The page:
Geike Gorge - lots of sand from recent floods
everywhere making for hard walking. The limestone has formed weird shapes but the most impressive thing is seeing how high the water rises when the river floods – the high water level is marked in the walls of the gorge by a line above which the rocks are grey, but bleached white below. We looked for fossils but only found a few shells are the far end of the track. The river channel is across sand flats some distance from the track, so we trudged across to get a closer look at the water – this was hot and dusty work, although the contrast between the hot sand and cool deep water edged by green trees and coloured rocks was attractive.
deep sand made walking difficult in Geike Gorge
The water looked tempting enough for a swim but uncertainty about crocs kept us out of the water.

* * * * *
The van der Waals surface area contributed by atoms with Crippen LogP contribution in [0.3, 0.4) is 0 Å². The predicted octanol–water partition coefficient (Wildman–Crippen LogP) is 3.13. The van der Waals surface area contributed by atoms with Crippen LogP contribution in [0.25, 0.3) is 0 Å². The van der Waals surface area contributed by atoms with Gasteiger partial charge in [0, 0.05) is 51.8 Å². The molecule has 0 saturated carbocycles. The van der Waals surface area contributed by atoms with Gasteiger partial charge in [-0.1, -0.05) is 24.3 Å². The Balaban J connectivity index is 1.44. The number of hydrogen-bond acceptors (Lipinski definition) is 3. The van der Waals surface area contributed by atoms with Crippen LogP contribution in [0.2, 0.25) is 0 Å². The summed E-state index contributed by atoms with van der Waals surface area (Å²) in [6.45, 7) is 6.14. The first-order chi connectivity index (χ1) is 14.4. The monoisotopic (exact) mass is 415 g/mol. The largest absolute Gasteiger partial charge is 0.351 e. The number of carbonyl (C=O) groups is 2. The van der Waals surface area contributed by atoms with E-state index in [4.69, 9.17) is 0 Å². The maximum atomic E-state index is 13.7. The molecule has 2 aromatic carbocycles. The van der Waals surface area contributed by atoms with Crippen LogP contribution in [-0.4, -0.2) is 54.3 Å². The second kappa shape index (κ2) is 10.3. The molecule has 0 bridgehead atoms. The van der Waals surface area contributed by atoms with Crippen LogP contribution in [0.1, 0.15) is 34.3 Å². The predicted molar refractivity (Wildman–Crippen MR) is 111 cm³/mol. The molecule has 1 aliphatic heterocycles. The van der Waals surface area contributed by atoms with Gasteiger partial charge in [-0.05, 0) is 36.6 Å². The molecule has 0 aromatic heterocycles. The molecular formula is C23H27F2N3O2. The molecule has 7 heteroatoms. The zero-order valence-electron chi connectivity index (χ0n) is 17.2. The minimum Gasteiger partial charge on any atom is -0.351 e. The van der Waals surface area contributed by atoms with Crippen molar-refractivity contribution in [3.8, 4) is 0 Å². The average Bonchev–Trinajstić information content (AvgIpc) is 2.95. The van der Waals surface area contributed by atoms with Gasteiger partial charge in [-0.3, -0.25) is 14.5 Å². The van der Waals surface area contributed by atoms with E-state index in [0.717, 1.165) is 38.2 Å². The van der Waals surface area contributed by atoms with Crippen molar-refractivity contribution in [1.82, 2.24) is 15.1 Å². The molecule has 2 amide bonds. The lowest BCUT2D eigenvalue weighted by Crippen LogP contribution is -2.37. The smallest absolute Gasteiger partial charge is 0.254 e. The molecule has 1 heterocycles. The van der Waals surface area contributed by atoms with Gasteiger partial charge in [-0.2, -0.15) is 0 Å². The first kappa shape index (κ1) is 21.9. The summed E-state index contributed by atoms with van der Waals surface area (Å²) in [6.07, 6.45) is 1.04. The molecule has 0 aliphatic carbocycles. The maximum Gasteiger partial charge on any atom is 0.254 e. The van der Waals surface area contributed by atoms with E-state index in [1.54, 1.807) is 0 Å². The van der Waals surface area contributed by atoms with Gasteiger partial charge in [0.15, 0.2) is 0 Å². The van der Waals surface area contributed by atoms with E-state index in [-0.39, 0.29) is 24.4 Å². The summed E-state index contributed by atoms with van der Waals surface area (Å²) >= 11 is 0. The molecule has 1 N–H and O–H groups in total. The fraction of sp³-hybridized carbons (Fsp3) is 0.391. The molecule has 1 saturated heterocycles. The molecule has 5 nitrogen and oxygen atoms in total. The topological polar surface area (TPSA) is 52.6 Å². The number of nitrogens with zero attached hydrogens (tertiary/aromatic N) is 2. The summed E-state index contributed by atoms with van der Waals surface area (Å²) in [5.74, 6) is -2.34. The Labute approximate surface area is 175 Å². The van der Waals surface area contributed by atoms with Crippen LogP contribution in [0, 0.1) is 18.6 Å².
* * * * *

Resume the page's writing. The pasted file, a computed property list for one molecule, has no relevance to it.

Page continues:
Returning from the gorge we checked out some possible riverside camps beside the river but opted for one on private property beside a pretty little billabong. It has the luxury of an amenities block built out of corrugated iron, with a wood fired donkey made from a 44 gallon drum to provide hot water, and flushing toilets. What luxury.
No-one came to collect camp fees though we would happily have paid for this good basic facility.
long straight road to Broome
The drive from
was uneventful – long straight stretches, a couple of hilly breakaway sections and patches of boabs were the main points of interest. The country is mainly flat with open trees and shrubs. We came into
about lunchtime and spent some time locating people to work on Troopie, and in finding a caravan park. We then did some exploring – a quick walk in Chinatown and on
which is very long and flat with white sand and turquoise water but no surf.
Cable Beach.... no waves worth mentioning!